Where does York County’s Biesecker Road get its name?
As mills go – and York County, Pa. had 300 of them or so – Biesecker’s Mill was large, and no doubt enlarged over the years. York countian Dianne Bowders, who submitted this photograph to ydr.com’s Your Photos, wrote that it was built about 1843. A earlier mill sat on that footprint, powered by the Little Conewago Creek.The building can be seen from scenic Route 234, between York and East Berlin. Dianne Bowders wrote that the Biesecker family owned and operated the mill from 1920 until 1994. Many York countian who might not be familiar with the mill know its namesake road – Biesecker Road. Or maybe the mill took its name from the road. There’s probably no way of knowing. (Update, 3/4/14: Well, yes there is a way to know. Marlana Biesecker wrote: ‘In answer to your question, the road takes its name from the mill. My great-grandfather John Franklin Biesecker purchased the mill in 1920 from the Eisenhart family. Prior to that, most of the Bieseckers were in the Gettysburg, Cashtown and Chambersburg areas. There is also an Eisenhart Mill Rd in East Berlin that must have run by the mill at one time.’) Also of interest: Part of York County’s past – Biesecker’s Mill – goes on auction block.
Neat stuff from all over … .
Wrightsville’s riverfront is to receive a facelift.
If that comes about, it will join a project downstream in rehabbing land fronting the Susquehanna River. That project is taking place at Long Level’s old Dritt House, now the Zimmerman Center.
This image shows proposed renovations in Wrightsville. One of the most interesting features is that walkway, drawn here at lower left, from the Susquehanna’s bank to the first pier of the old bridge. The drawing appears to show a refilled portion of the Susquehanna and Tidewater Canal, ending near the new bridge. Its footprint is visible today.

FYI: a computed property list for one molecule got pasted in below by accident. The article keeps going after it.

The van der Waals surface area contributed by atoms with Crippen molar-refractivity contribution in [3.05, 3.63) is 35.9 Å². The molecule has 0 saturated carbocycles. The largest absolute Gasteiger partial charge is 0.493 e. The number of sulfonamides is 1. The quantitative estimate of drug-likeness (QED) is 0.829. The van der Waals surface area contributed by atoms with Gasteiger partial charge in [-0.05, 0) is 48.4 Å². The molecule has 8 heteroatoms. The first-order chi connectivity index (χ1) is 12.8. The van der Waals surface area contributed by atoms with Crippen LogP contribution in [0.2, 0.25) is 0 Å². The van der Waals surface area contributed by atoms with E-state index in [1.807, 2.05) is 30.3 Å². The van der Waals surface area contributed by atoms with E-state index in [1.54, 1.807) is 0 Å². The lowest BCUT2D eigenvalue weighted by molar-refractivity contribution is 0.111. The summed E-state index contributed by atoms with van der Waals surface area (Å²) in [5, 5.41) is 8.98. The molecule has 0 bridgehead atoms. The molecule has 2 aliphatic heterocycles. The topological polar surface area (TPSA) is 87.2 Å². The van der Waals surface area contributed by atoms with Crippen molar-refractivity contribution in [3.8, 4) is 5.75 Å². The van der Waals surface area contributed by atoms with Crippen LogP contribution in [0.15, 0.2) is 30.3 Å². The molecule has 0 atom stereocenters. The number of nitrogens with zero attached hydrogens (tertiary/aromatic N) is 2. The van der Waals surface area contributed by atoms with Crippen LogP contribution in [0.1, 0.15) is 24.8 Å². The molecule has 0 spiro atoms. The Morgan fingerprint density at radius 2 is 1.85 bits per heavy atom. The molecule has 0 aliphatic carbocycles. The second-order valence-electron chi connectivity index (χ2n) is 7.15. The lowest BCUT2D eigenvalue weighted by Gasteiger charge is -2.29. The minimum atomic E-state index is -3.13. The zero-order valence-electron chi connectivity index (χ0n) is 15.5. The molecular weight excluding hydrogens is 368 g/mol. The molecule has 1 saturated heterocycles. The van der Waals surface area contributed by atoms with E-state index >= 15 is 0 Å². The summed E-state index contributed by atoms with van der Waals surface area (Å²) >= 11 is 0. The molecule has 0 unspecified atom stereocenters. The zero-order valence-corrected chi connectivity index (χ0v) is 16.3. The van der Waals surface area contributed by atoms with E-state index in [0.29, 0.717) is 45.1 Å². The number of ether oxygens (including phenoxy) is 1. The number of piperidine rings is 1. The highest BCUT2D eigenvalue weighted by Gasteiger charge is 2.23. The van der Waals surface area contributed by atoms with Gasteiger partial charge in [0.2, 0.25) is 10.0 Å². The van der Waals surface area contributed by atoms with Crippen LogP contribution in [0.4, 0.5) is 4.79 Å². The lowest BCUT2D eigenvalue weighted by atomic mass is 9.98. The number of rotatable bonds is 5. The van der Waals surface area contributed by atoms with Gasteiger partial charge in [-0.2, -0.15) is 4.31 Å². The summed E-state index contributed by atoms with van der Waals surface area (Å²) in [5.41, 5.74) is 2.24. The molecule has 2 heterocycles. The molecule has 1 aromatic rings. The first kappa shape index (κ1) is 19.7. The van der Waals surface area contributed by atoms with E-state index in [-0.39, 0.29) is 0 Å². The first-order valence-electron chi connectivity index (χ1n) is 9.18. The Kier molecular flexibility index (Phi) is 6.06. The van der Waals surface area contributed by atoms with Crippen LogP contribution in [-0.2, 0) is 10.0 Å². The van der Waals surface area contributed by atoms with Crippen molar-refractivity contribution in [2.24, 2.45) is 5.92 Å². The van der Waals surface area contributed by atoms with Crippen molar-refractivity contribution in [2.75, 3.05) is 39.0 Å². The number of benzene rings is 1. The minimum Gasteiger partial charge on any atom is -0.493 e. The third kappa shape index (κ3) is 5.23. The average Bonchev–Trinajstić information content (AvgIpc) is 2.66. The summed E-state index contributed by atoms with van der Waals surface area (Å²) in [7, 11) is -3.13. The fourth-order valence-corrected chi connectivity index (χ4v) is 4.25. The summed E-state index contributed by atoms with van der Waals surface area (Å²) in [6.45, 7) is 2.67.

Dodson and Redford?: Nelson Dodson sent in the following about his successful son: “FYI, Neal Dodson, my son, is the producer of a major motion picture starring Robert Redford. The film “All Is Lost” will be released In New York and LA tomorrow and across the country on October 25th. The movie is the second major film produced by Before the Door productions. He and his partners Zach Quinto and Corey Musso also produced “Margin Call.” Thought you might like a local boy makes good story.”
Hidden secrets: Ann Small Niess grew up in the Elmwood Mansion, and that landmark plays a leading role in her fictional “Hidden Secrets of Jacob’s House.” It’s fiction but packed with facts about the mansion.
Copies are available by contacting the author at firstname.lastname@example.org.
Philadelphia’s Eastern State Penitentiary, always a tourist attraction, is particularly popular at Halloween. Here, it is decorated for the occasion. According to AP, which supplied this photo, the penitentiary took in its first inmate in 1829, closed in 1971 and reopened as a museum in 1994. All of which makes you wonder why York County’s old Chestnut Street prison couldn’t be made into a similar tourist attraction. Check out this photo gallery of the old state pen.